Le Cheap-ass Sash

Like most people, I have a few deep, abiding loves for things that I’m a little embarrassed to admit in public. One of them is American Apparel. Now, we can either get into a long conversation about their ads demean women by sexualizing them, or we can remember that being sexual isn’t a bad thing and that women have agency and we can move on. Good? Good. Anyway, they make products in the USA and pay their factory workers a living wage of $12 an hour, so if you feel like running out and buying some of their merchandise, I’m all in favor of it.

Anyway, back to my point. They have this neat thing in their online store called The Sash:

I looked at it and I was like “Well, that’s exactly what I need for (insert list of clothing items here.)” And then I looked at the price tag, and thought “Well, maybe I DON’T want to spend $16 plus shipping and handling for a long piece of cloth.”

So here’s my tutorial for making your own sash. It’s superbly easy.

MATERIALS:

  • Scissors
  • Sewing machine or needle and thread
  • Pins
  • Pair of kinda-shiny, kinda-stretchy dress pants you don’t want anymore. You could use any material for this, mind you. I just went with pants because I had a pair of tiny-ass ones from when I was 12.

INSTRUCTIONS:

  1. Lay pants out flat. Cut up through the crotch to divide the pants into two pieces.
  2. Lay your pieces of fabric out in front of you. Now, figure out how wide you want your belt to be. On the American Apparel website, they say that The Sash is 5″ wide. It’s doubled over, so that would be a little over 10″ of fabric, plus seam allowance. You might not be able to get that out of this pair of pants.
  3. Separate the front of one of the pant legs from the back. Now, you can do this quick and dirty with a pair of scissors, or be really fancy and use a seam ripper. It takes forever with the seam ripper but it saves you some fabric.
  4. Lay your two long, narrow pieces of fabric out side by side. These are going to be the back ties for your sash. Even them up so that they are uniformly wide.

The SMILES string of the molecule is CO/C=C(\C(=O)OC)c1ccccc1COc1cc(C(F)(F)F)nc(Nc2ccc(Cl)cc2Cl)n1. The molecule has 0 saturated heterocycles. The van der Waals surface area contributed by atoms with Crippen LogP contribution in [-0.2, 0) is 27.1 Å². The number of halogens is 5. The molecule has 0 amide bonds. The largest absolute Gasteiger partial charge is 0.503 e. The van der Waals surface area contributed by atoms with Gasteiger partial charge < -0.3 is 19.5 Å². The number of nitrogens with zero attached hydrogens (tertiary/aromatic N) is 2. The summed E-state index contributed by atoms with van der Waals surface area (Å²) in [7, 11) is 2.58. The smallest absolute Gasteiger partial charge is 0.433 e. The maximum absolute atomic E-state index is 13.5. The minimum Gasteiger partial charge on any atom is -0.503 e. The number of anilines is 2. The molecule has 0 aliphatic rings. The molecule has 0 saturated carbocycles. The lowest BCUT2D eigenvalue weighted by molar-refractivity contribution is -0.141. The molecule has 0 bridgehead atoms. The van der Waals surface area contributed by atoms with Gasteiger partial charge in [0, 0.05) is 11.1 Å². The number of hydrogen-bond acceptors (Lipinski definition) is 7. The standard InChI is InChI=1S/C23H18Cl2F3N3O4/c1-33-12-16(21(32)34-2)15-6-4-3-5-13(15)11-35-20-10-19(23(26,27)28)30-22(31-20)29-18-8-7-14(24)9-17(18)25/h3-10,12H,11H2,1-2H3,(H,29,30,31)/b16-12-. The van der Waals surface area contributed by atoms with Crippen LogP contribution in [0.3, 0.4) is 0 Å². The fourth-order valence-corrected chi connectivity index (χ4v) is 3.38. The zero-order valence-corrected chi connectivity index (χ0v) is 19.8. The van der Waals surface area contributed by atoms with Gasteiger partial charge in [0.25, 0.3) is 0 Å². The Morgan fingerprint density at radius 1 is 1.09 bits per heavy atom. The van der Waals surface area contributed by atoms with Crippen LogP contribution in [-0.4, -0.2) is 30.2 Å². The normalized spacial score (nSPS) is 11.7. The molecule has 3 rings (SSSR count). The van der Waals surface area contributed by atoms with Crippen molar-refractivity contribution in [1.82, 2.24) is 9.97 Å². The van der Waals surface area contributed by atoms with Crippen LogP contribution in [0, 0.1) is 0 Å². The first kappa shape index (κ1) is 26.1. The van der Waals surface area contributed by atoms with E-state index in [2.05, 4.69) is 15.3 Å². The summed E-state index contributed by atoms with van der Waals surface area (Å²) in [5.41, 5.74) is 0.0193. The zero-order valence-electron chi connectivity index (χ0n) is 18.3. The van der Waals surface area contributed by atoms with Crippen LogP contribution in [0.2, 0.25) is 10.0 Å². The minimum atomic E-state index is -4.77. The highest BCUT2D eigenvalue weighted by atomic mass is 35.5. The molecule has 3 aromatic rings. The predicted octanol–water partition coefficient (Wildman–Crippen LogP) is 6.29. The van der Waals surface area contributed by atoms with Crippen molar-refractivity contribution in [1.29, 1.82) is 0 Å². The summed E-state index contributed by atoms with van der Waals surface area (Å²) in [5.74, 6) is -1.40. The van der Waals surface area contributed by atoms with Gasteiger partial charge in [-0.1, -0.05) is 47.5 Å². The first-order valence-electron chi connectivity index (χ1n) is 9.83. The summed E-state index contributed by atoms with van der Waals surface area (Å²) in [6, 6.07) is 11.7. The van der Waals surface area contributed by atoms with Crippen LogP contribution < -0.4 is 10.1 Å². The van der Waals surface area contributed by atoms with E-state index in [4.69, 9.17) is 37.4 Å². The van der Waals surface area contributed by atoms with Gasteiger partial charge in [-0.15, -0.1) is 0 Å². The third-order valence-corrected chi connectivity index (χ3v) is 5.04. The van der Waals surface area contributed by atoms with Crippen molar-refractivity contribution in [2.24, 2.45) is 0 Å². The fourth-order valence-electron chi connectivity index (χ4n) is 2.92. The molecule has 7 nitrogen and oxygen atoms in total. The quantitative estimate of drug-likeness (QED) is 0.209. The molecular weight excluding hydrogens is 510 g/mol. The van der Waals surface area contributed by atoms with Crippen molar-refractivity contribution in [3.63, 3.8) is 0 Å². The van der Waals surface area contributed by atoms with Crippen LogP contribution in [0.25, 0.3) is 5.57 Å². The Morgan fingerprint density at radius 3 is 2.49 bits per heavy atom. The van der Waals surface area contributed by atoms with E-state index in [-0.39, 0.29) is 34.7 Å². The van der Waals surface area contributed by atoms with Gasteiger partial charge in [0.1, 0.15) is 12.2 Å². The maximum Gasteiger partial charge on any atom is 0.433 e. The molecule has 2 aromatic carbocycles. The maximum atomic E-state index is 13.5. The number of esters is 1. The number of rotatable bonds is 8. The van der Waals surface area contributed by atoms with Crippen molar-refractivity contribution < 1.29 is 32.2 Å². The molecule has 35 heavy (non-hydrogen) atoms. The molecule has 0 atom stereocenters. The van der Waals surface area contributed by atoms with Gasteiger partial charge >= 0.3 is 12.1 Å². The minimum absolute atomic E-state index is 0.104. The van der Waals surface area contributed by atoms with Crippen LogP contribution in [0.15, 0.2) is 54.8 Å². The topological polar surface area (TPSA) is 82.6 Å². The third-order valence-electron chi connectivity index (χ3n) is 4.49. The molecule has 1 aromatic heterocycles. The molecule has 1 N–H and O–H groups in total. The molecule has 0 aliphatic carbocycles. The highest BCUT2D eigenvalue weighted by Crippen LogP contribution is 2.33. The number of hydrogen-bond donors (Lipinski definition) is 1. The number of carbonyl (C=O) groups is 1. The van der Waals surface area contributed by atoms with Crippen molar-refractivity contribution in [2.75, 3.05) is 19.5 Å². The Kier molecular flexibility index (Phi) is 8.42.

5. Cut a piece from the other pant leg that is either as wide as, or wider than, your sash ties. If you go wider you’ll have a wide band at the front and some little ties that loop around–like a Japanese obi, almost. Like this one: If you go wider, fold the fabric over and cut it so that it’s wide in the middle but only as wide as your ties are at the ends.
  6. Lay pieces end to end, with the new piece in the middle. Pin edges and sew.
  7. With the wrong side outside (i.e. the ugly side, with the visible stitching), pin up your tube and sew it. Then turn it right side out.
  8. Turn under the edges of your sash and pin them. Then sew up. You should probably use matching thread; I didn’t because I’m too cheap to buy new thread.

Voila! Your sash is done!

I used mine to fix a problem I’d been having with a dress that I won on the Internet. The dress showed up and it was too big through the waist but fit fine elsewhere. Solution? Le Cheap-ass Sash.

You can make versions of this out of all kinds of different stuff. I have one that I made out of red and gold brocade, as you saw–although in retrospect I can’t remember why I thought that wasn’t tacky. This project is just about free, and best of all, it’s guaranteed to have no sweatshop labor. Unless you’re a really harsh boss of yourself or something? Anyway, go easy on yourself.

And now, for something completely different.

So I was going to write you all a wonderful post on making fried bananas, but after doing a little research, I don’t think I can justify it ethically or environmentally. Wow.

Bananas have a long and controversial history. In America they started as a luxury food but have now become a cheap, widespread commodity, mostly due to Chiquita Banana, formerly known as the United Fruit Company. In countries like Colombia and Honduras, the banana companies have long been known as political players, bribing the (usually conservative-controlled) military to keep farm laborers in line and prevent them for striking for better money or for better conditions. Banana companies have started wars and have crippled local economies by stripping the land of resources and then moving on to greener pastures after banana farming towns have gotten too large and precarious to sustain themselves without the company.

I guess I should have realized this about bananas sooner. They’re cheap, grown in tropical countries without a lot of regulation, and there are evil fruit companies in almost every book by Marquez (a Colombian author) that I’ve read. I guess I was hoping that something had changed in the last hundred years or so, that federal regulation was different now or something. Well–not really. While on U.S. soil, companies are held to a very different standard than when they establish farms overseas.

I was hoping to do a silly post on bananas, talking about different cultivars and about the humorously named “banana bunchy-top virus” that occasionally invades the population. Actually, that’s still pretty funny. But I guess it’s time for me to face up to the fact that I need to find a new favorite fruit, something that doesn’t fund what’s basically a corporate-military unholy alliance throughout Central and South America. I encourage you to do the same.

I’m gonna do some research on apples and then we’ll try this tasty-snack post again.